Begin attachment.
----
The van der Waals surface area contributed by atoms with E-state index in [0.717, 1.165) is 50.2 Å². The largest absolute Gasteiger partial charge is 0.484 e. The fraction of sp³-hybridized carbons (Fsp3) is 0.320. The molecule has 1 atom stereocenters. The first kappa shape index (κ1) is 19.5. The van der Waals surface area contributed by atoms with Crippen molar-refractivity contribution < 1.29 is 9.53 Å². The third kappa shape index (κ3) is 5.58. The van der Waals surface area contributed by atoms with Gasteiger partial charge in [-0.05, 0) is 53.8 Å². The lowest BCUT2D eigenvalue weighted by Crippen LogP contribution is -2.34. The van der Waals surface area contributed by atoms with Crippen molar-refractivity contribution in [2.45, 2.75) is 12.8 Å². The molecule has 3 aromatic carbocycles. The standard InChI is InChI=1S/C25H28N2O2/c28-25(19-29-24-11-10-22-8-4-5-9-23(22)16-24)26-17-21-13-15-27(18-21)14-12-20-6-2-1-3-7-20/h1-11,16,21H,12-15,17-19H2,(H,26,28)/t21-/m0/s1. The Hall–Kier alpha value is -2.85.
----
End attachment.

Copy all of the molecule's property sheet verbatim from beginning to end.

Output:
The van der Waals surface area contributed by atoms with E-state index in [0.717, 1.165) is 50.2 Å². The largest absolute Gasteiger partial charge is 0.484 e. The fraction of sp³-hybridized carbons (Fsp3) is 0.320. The molecule has 1 atom stereocenters. The first kappa shape index (κ1) is 19.5. The van der Waals surface area contributed by atoms with Crippen molar-refractivity contribution < 1.29 is 9.53 Å². The third kappa shape index (κ3) is 5.58. The van der Waals surface area contributed by atoms with Gasteiger partial charge in [-0.05, 0) is 53.8 Å². The lowest BCUT2D eigenvalue weighted by Crippen LogP contribution is -2.34. The van der Waals surface area contributed by atoms with Crippen molar-refractivity contribution in [2.45, 2.75) is 12.8 Å². The molecule has 3 aromatic carbocycles. The standard InChI is InChI=1S/C25H28N2O2/c28-25(19-29-24-11-10-22-8-4-5-9-23(22)16-24)26-17-21-13-15-27(18-21)14-12-20-6-2-1-3-7-20/h1-11,16,21H,12-15,17-19H2,(H,26,28)/t21-/m0/s1. The Hall–Kier alpha value is -2.85.